The airman found that participants either maxed out their score at 40 repeats in under 80 seconds or they struggled to get 30 to 35 reps through the entire regulation two minutes. An interesting loophole House found is that you can take your time laying on your belly, “as long as your hands are moving and off the floor.”
Like the hand release push-ups, the cross-leg reverse crunches are similar to regular crunches but require more coordination. Participants lie on their back with their hands folded across their chests. With their backs still on the ground and their legs folded, the participants bring their knees up above their waist, raise their right elbow to touch their left thigh, then back down before doing it again with left elbow to right thigh. The cross-leg reverse crunches are easier to max out on than sit-ups if you have more lower-body strength than core strength, House said. Still, it’s not a free pass, and it’s even impossible if your gut is big enough, he explained.
“Make sure you have the coordination to do these properly; a lot of people wind up kind of rolling around on the floor from trying to lift and twist their upper bodies too much,” House wrote. “You should be bringing your legs to your elbows, while moving your shoulders as little as possible.”
Not everyone is lining up for the new options. In fact, only about one in 50 airmen opted to try the plank in lieu of sit-ups, House estimated. The airman observed that “knowing your scoring brackets ahead of time can be a huge help in pushing through” the plank. He said he also let participants watch videos on their phone or choose a familiar song to play to help them pass the time in plank position.
House had advice for airmen even if they don’t end up choosing any of the new options. For the traditional run portion of the test, for example, House observed that most airmen are better at the running than they think, “they just suck at pacing.”
“Every person I ran with and paced did significantly better than they were hoping for,” he said. “The most common mistake is running too fast on your first lap and gassing yourself out. Get a pacer buddy or a Garmin watch, and for the love of god don’t try and keep up with the gaggle of fast runners from the starting line if you are not a fast runner.”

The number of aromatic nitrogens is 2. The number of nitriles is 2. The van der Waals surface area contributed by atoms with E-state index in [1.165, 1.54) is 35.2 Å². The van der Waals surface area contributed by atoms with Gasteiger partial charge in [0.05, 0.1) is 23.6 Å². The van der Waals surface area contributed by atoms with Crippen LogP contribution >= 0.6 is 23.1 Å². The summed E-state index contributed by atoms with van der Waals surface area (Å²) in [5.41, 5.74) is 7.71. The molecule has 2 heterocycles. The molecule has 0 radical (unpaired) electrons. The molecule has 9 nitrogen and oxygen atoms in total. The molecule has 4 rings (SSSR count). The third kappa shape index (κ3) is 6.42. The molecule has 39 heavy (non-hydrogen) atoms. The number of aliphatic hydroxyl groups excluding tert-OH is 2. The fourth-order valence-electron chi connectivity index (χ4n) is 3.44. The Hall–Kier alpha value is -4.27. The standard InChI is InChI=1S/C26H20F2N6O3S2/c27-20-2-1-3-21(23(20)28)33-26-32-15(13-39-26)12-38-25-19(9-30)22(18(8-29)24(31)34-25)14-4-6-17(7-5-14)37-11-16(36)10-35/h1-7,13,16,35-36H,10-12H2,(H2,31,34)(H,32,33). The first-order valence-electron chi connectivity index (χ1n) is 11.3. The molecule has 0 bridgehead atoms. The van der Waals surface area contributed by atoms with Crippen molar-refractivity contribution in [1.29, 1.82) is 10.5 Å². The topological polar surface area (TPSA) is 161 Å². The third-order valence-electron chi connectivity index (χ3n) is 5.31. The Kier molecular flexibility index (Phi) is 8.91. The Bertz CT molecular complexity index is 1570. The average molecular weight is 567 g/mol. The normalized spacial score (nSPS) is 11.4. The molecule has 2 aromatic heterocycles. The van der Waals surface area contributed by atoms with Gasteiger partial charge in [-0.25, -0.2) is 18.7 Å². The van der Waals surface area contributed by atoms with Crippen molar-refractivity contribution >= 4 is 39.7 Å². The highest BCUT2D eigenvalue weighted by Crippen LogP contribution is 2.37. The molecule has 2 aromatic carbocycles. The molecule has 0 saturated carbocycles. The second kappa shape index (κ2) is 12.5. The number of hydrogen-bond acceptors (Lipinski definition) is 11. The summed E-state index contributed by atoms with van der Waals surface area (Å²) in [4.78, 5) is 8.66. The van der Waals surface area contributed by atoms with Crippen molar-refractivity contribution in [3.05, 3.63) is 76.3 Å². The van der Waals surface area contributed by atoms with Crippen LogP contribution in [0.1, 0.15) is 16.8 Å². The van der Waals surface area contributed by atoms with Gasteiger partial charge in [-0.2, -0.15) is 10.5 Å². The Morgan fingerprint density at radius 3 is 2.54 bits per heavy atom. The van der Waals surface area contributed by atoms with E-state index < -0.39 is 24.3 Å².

It happens to plenty of people, House said, including himself and some chubbier airmen who were nervous about the run but seemed to want to “keep up with Captain Crossfit’s 9-minute pace” as soon as the timer started. Other commenters agreed with him.
“Your take on running is too true,” said one. “I have a severe sprinting issue that was only really solved by a running watch.”
Like with many big changes, the Air Force is still catching up to the recent PT shifts, House said. It’s been particularly chaotic since PT tests have been irregular for the past two years due to the COVID-19 pandemic, and the Air Force is still working out the kinks of its online myFitness system. In the meantime “err on the side of caution, be extra early, have all your paperwork in hand when you arrive (check your uploaded files in myFitness),” House wrote.
Despite the bumps, the airman said the new changes are a welcome addition to the test. It also helps that airmen can now try out a diagnostic fitness assessment before completing an official one, which he said was “an excellent way of relieving PT test anxiety.” Best of all, if the airman does well on the diagnostic, they can use that as their official score.
“I tell everyone to ‘stick with the devil you know’ and just do the classic components if you haven’t tried the other stuff, but man, some of the new things are straight up saving people,” he wrote. “Check your score chart and try a two-minute set of each one to see if you’re one of those folks who can max it out with no issues.”